The place is breathtaking. Everywhere you look is dazzling. I found it particularly pleasing that there were nowhere to be seen apartment blocks beyond the walls, large sky scrapers or any signs of the outside world. The illusion of stepping back in time is complete.

The Phra Mondop, housing edition of the Buddhist Canon and a replica of the one housing Buddha's footprint


One of the Buddha statues at each corner of the Phra Mondop

Detail of the Pantheon

Wiharn Yod, the only building not covered in mirror glass, but in Chinese porcelain decoration


The chapel of the Emerald Buddha


The Chapel is the building that houses the Emerald Buddha and is the only original structure around the Temple. It was also the first one to be erected in the whole Grand Palace enclosure.

The place is sacred for many and is bustling with religious activity.


People bring gold leaf and carefully cover a statue in front of the Chapel. They pay respects and light incenses.

At the entrance to the Emerald Buddha:

Inside the Chapel? No photography allowed, but imagine opulence to the max – gold, sparkles all in a big neat pile and at the very top of it, so high you can barely see it, is the jade carved 60cm statue in its seasonal jeweled outfit. The Buddha has three, one for summer, one for spring and one for winter, and the king himself changes them. The walls are covered in beautiful storyline type paintings.






The Palace building itself, built by an European, feels almost dull after the experience of the Temple. Still, the gardens surrounding it and the beautifully authentic Thai roof make the connection and provide a wonderful respite for the senses.

We used the place to chill for a bit and enjoy the greens and the passing monks.


Once we pass beyond the walls of the Palace, we are plunged straight into the buzz of Bangkok.



We walked through the administrative part of the city.

Onto the older part with its darkened from the years facades and small streets converging from time to time onto big expansive spaces.


Enjoyed a few snacks served with a smile.

And then started to think about heading back to base.

We decided to walk to a point and then catch a taxi, which might seem very luxurious thing to do, but in this city its one of the cheap ways to go, especially if there are 5 of you. A lesson we were just about to learn ever better.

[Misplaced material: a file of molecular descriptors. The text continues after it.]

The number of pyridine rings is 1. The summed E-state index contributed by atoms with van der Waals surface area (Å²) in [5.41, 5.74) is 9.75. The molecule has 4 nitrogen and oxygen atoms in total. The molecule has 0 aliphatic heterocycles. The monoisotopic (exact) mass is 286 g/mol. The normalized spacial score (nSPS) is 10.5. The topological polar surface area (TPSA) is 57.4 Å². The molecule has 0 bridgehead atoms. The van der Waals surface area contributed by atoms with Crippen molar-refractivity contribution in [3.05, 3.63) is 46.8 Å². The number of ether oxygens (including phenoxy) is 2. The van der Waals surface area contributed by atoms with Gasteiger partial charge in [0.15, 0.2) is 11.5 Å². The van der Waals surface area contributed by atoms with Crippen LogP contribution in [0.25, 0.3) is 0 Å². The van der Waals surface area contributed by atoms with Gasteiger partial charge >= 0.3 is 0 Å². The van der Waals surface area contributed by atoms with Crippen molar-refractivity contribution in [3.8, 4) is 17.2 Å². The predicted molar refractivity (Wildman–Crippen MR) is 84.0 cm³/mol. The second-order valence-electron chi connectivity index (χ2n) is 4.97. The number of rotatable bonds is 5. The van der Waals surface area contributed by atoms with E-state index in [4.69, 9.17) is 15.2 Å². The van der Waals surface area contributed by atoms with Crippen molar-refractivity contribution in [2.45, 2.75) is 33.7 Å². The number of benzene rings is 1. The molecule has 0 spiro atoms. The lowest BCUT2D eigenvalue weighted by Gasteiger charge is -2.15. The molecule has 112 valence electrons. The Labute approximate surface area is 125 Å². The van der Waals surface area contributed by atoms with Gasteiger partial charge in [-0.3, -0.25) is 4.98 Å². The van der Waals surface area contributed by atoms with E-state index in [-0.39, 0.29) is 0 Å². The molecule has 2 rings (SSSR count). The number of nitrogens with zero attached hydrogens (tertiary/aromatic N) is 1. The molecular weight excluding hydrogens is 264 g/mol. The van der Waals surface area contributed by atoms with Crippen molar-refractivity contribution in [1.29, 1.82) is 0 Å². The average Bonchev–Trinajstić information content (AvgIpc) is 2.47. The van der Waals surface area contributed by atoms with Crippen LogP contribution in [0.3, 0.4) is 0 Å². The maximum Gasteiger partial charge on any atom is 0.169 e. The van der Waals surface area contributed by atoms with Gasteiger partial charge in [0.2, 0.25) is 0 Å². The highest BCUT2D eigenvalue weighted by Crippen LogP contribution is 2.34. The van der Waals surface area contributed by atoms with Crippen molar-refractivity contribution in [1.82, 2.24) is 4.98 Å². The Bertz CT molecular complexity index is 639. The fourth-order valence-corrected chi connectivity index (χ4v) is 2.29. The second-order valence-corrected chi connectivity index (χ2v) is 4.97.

After a very unsuccessful bargaining chat with a tuk-tuk driver, we were sitting next to one of the canals wondering which way to proceed. A kind man came to us and gave us directions of how to use the public transport to move on.

Here is where we had to go.

And before we knew what happened, we were jumping into a boat that almost didnt stop fully and whizzing through the filthy water. The hurry in getting you in would make paying a bit difficult, but people can be so wonderfully inventive when needed. A few seconds after the boat set off, the ticket sellers started maneuvering on the outside of it, collecting the money through the plastic that quickly rose up to protect us from the spray.


And spray there was!

The small boat was flying though. I could almost feel every wave below us, especially when we shook violently by a boat running the opposite way. This was a most amazing, heart stopping roller coaster.  I was both in awe of the glimpses of traditional Thai living I was getting and of the experience itself, and wondering how I would save the kids if we end up in the water. The girls seem to hide the same thoughts behind their wide eyed expressions.



And then in a split second we rushed out, climbing through the benches straight onto the wooden jetty, no planks, no safety features, just bump, we are here, now get off or we are running away with one of your legs.

We absolutely loved it!

A ride on the skytrain took us back home for a combined cost of just a few baht less than what the taxi driver got down to. I am so glad we didnt know this before or we could have missed one of my favorite moments in the city so far.

For dinner we jumped into one of the small malls around.  Papaya salad, prepared by a most charming man.


Roasted pork with noodles.


A few portions of the fried gyozas.


Then a walk through the busy streets of a city we have come to enjoy a lot.




With a dip in the pool we finished a day that seems to encompass what Bangkok has to offer – richness. The city delivers a concentrated version of everything, from modern to old opulence, as well as a thick dose of every day down to earth reality.

I am sold.